Rawalpindi / AFP
Thousands protested in Pakistani cities on Monday against the execution of a man hailed by hardlines as a hero for killing a provincial governor who was seeking reform of the blasphemy law.
Protests against the hanging of Mumtaz Qadri were held in Karachi, Lahore, Islamabad and several smaller cities, with demonstrators burning tyres and chanting slogans.
But mass demonstrations did not break out and most rallies dispersed peacefully after security was stepped up at flashpoints across the country of some 200 million.
These included the garrison city of Rawalpindi where hundreds of supporters gathered at Qadri’s family home.
Qadri, a police bodyguard to Salman Taseer, shot the liberal Punjab governor 28 times at an Islamabad market in 2011.
He said he was angry at the politician’s calls to reform the blasphemy law.
Blasphemy is a hugely sensitive issue in the Islamic republic, and Qadri was hailed as a hero by many conservatives eager to drown out calls to soften the legislation. Critics say the law—which carries the death penalty—is largely misused, with hundreds languishing in jails under false charges.
Analyst Hasan Askari said the next 24 hours would be “sensitive” for the government, adding that Islamabad had weighed the danger of mass violence against the need to “wash away the suspicion” of sympathy for militancy.
By far the biggest protest was held in the port mega-city of Karachi Monday afternoon, with around 7,000 people taking to the streets.
In the eastern city of Lahore, around another thousand people protested, while hundreds others demonstrated in Pakistan-held Kashmir, Peshawar, Multan, and other smaller cities, later dispersing peacefully.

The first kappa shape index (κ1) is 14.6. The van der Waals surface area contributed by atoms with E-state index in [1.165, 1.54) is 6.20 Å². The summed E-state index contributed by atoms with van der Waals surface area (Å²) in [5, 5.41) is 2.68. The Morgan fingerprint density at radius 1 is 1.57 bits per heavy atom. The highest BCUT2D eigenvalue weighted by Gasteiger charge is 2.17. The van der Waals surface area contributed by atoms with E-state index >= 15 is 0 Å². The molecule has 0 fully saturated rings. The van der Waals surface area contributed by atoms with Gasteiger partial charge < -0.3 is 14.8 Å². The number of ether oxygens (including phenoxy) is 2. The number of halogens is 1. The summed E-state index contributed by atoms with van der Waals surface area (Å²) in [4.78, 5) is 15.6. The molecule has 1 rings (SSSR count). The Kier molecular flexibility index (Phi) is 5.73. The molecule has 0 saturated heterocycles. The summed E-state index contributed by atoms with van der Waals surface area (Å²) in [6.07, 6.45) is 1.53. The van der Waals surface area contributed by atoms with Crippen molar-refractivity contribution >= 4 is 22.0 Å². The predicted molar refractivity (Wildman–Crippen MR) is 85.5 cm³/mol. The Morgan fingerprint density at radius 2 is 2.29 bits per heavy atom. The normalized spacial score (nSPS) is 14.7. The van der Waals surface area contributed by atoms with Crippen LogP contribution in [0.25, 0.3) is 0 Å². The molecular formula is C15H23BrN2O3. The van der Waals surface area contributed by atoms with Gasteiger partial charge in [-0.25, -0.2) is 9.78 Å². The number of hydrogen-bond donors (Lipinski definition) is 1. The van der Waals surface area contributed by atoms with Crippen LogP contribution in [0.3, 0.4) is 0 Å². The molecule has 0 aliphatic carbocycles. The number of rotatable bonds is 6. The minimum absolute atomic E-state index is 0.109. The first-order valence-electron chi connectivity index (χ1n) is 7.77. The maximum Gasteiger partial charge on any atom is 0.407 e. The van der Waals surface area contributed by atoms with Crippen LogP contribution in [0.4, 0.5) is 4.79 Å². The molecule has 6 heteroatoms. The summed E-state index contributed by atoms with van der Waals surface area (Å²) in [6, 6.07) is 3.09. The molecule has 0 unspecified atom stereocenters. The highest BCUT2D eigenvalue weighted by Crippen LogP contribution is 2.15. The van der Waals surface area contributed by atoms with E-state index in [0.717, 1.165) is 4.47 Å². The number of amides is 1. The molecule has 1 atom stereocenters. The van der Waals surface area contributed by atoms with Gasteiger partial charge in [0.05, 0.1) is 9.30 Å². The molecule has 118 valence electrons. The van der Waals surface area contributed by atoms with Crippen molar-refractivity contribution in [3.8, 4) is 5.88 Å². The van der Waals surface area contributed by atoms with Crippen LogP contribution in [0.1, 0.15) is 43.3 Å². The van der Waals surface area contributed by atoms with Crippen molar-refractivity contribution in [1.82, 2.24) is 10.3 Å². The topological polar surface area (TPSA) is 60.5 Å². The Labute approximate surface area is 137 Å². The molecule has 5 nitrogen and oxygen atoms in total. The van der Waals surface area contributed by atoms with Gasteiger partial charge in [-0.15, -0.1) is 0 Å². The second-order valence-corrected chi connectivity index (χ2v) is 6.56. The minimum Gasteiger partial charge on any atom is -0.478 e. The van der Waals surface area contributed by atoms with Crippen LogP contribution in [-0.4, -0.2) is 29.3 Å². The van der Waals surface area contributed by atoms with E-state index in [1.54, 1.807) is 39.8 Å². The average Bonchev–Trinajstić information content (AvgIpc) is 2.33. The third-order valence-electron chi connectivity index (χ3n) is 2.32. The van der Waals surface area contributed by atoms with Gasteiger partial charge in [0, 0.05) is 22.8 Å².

Up to 900 people demonstrated in the southwestern city of Quetta. Qadri was hanged in Rawalpindi’s Adiala jail early Monday, senior local police official Sajjid Gondal said.
Mosques near Qadri’s family home in the city broadcast the news, with cries heard from inside the house as hundreds of mourners arrived.
Paramilitary Ranger forces and police in riot gear as well as ambulances and dozens of police vehicles were stationed at the house early Monday.
But they had melted away by mid-morning, an AFP reporter said. By afternoon hundreds of mourners remained, forming a queue roughly half a kilometre long to view the body.
The funeral is expected to be held Tuesday.
“I have no regrets,” Qadri’s brother Malik Abid said, tears rolling down his cheeks, while women chanted nearby.
He said the family had been called to the prison Sunday evening by officials who said Qadri was unwell.
‘Ready to sacrifice’
But when they arrived, Qadri greeted them with the news that authorities had deceived them and that his execution was
“I am proud of the martyrdom of my son,” Qadri’s father Bashir Awan said, adding he was ready to sacrifice all five of his other sons “for the honour of the Prophet”.
Earlier, authorities blocked roads in Rawalpindi and Islamabad, bringing morning traffic to a standstill. Protesters in Islamabad burned tyres and briefly attacked a local news van.
National media played down the news on orders of the government, two senior anchors said. Most channels led their bulletins with Pakistan’s win for best foreign documentary at the Oscars.
Taseer’s son Shehryar said on Twitter the hanging was a victory for Pakistan, but not for his family. “The safe return of my brother is the only victory my family wants,” he wrote, referring to his sibling Shahbaz Taseer, who was kidnapped later in 2011—reportedly by the Taliban.